A strong storm front Saturday will likely bring heavy rains, lightning and potential damaging winds before weakening as it leaves the area later in the day, forecasters said late Friday.
There is a 90% percent chance of rain for a majority of Saturday, and the forecast calls for winds from 20 to 30 mph with stronger gusts possible. With the storm also comes the possibility of a tornado.
The Dothan/Houston County Emergency Management Agency is monitoring the system with potential flooding rains across the Wiregrass, Director Chris Judah said.
According to the National Weather Service, a line of severe storms will move east Saturday morning and through the night with a high probability of damaging wind gusts and tornadoes.
The highest chance of tornadoes will be within the storm line, but there is a small chance severe storms will form ahead of it, although the confidence of this happening is not high. The possibility of tornadoes, specifically in the central Florida Panhandle, southeastern Alabama and the southwest counties along the Alabama-Georgia line cannot be ruled out.
Estimated rain amounts for Saturday morning through Sunday are between 1 and 3 inches.
According to Judah, heavy rainfall, high winds and possible tornado activity should be expected. If temperatures continue to climb Saturday, the chance of tornadoes will increase. If temperatures remain mild, the chance of tornado activity will decrease.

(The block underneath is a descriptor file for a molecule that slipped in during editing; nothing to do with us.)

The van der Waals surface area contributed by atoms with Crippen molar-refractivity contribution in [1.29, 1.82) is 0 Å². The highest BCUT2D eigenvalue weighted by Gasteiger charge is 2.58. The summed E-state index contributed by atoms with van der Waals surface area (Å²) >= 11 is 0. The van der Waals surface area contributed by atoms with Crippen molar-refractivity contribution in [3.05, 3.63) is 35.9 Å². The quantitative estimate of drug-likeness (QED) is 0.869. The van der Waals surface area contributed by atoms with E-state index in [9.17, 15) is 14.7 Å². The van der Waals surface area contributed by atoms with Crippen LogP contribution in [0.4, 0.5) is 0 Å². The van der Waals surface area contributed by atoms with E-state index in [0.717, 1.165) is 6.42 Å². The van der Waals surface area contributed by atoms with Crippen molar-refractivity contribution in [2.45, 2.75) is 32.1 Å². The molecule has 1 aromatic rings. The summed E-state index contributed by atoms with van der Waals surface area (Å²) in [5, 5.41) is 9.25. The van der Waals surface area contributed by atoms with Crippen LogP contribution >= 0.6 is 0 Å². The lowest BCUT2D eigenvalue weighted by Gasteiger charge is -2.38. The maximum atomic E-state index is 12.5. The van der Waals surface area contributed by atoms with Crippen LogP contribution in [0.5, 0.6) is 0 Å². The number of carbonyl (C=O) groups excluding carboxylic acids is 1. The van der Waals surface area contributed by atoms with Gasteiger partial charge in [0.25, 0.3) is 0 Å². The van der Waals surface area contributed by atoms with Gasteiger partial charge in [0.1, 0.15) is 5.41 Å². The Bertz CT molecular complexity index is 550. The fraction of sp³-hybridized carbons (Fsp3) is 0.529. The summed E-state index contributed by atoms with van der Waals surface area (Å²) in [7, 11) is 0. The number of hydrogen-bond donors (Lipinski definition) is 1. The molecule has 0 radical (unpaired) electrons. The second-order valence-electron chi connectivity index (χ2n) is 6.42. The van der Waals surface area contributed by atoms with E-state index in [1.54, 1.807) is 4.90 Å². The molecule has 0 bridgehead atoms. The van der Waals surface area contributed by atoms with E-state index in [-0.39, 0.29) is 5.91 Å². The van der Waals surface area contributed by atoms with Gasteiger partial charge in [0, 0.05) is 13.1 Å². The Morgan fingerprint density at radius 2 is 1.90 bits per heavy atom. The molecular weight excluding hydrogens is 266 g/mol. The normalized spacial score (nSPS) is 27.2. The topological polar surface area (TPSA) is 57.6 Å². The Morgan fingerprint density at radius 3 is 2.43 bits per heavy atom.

“I want to remind everyone to stay alert during any weather situation,” he said. “Everyone can stay up-to-date on weather situations through a weather radio, or through any local media source.
“We also have the Code Red Program through the EMA where residents can receive severe weather updates. For more information on signing up for our Code Red Program, visit our website at www. dothanhoustoncounty ema.org.”
He also reminded everyone that if a road is flooded, assume that road is closed and do not cross it.
Also, if the road is barricaded, turn around.
“When someone crosses a barricade, not only are they putting their life in danger, but the lives of first responders,” Judah said. “A barricade is a closed road.
“Also, if you hear the outdoor weather sirens sound, get inside and tune into your local media outlets. When you hear the siren outside that means something is going on, and 90% of the time, that something is a tornado. The tornado may not be on the ground, but a tornado has been spotted.
“As soon as we have any information available during the storm it will be passed to all media outlets.”